Hiring good engineers is achievable, if you think outside the box


13 October 2023

By Andrew Fleet Managing Director – Technical Recruitment Solutions

Thanks to advancing technology and Government policy, the heat pump market is taking off. That’s something I see in my own work as an HVAC recruitment specialist. In 2020, around 20% of my assignments involved heat pump engineers. Now it’s closer to 80%.

Of course, recruiting in this sector is not without its challenges. Employers tend to ask for heat pump engineers who are already trained, have X years’ experience and are ready to hit the ground running. Understandable, but in a relatively new field, potentially unattainable.

NASA faced a similar challenge in the late 1950s. They need to recruit space engineers with a skillset that didn’t exist. The answer was to recruit and develop people with transferrable skills and an appetite for discovery. It worked for them. It will work for employers now.

Broaden the net

As Chris Higgs, Managing Director of Freedom Heat Pumps told me, Heat Pump engineering thankfully, isn’t rocket science. The basics can be learned quickly if you’re someone with decent mechanical aptitude and the right attitude.

In his experience, and in mine, heat pump experience isn’t much of a factor in how someone will perform, provided they get the right induction, training and support.

For employers this means a slight change in mindset from simply placing an ad or briefing a consultant and then hoping for the best. It’s about deciding how they can best attract, develop and keep people with potential, long-term.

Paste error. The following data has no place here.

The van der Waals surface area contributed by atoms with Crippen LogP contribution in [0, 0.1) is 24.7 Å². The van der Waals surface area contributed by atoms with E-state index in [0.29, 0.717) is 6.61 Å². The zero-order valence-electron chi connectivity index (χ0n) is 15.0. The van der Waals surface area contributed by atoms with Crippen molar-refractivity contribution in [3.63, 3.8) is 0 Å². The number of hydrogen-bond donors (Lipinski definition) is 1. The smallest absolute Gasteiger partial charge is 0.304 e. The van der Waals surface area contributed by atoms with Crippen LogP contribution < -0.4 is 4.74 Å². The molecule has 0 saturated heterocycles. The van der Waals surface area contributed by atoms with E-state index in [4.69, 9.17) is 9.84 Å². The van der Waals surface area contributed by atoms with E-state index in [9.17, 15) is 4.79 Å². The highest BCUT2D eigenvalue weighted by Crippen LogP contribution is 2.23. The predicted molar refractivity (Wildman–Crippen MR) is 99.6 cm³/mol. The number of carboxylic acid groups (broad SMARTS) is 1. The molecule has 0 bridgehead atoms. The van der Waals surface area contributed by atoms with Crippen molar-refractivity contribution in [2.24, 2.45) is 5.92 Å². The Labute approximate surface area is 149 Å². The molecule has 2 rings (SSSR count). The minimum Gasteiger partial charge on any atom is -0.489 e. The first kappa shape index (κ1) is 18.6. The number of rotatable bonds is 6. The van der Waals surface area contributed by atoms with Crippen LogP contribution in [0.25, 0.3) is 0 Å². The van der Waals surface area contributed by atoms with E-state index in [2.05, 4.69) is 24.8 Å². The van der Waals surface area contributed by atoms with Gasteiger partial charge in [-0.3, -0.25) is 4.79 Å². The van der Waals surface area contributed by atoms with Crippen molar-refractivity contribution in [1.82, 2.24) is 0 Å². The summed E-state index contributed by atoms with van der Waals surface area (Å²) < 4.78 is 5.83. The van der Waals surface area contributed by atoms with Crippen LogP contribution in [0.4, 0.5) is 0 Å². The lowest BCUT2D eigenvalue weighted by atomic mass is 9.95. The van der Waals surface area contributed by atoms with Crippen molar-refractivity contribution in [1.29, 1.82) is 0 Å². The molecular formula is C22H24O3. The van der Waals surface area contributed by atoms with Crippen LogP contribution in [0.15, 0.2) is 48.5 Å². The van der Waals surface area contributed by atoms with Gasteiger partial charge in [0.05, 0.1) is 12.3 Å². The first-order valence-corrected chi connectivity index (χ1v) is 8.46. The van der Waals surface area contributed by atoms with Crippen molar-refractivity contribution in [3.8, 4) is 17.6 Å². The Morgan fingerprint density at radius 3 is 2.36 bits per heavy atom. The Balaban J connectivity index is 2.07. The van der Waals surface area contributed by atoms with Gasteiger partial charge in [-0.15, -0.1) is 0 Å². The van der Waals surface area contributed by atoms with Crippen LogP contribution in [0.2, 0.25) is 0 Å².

Candidate attraction

If you want to attract great people, you need to have your sales pitch tied down.

But look at the majority of ads on the main job boards and you’ll see that many default to the ‘we need / you should have’ approach.

Can you imagine a car ad telling you they needed customers and the driving qualifications you should have to buy from them?

When brief-taking, I often ask clients to imagine they have the ideal candidate as a captive audience in a lift and they have 25 seconds to tell them why they should come and work for the company. This is basically, if you’re lucky, what you’ll get with your job ad.

Avoid the platitudes. ‘We’re growing’, ‘we’re a market leader’, ‘we’re committed to (insert cliché here) won’t cut it. What are the demonstrable things you can offer your ideal candidate? The solid examples of what’s in it for them?

Maybe everything’s lined up and you just hadn’t expressed it before. Or maybe you need to think more deeply - about how you’re going to welcome, train, develop and ultimately keep excellent staff.

Opening up the talent pool through raining HVAC engineers can already see the writing on the wall for oil and gas. Heat pumps are the future. Many I talk to tell me they’d like to move into the sector, for career reasons or simply to do their bit for the climate.

This is where the industry and maybe government can play a role, by promoting and explaining the technology, and providing cross-training initiatives that make it simpler for people with potential to become qualified heat pump engineers.

Some organisations I work with are already pursuing this line, for example; by providing free online basic training in their products and technology. This allows people to get a feel for the technology and become confident/interested enough to apply for Heat Pump roles.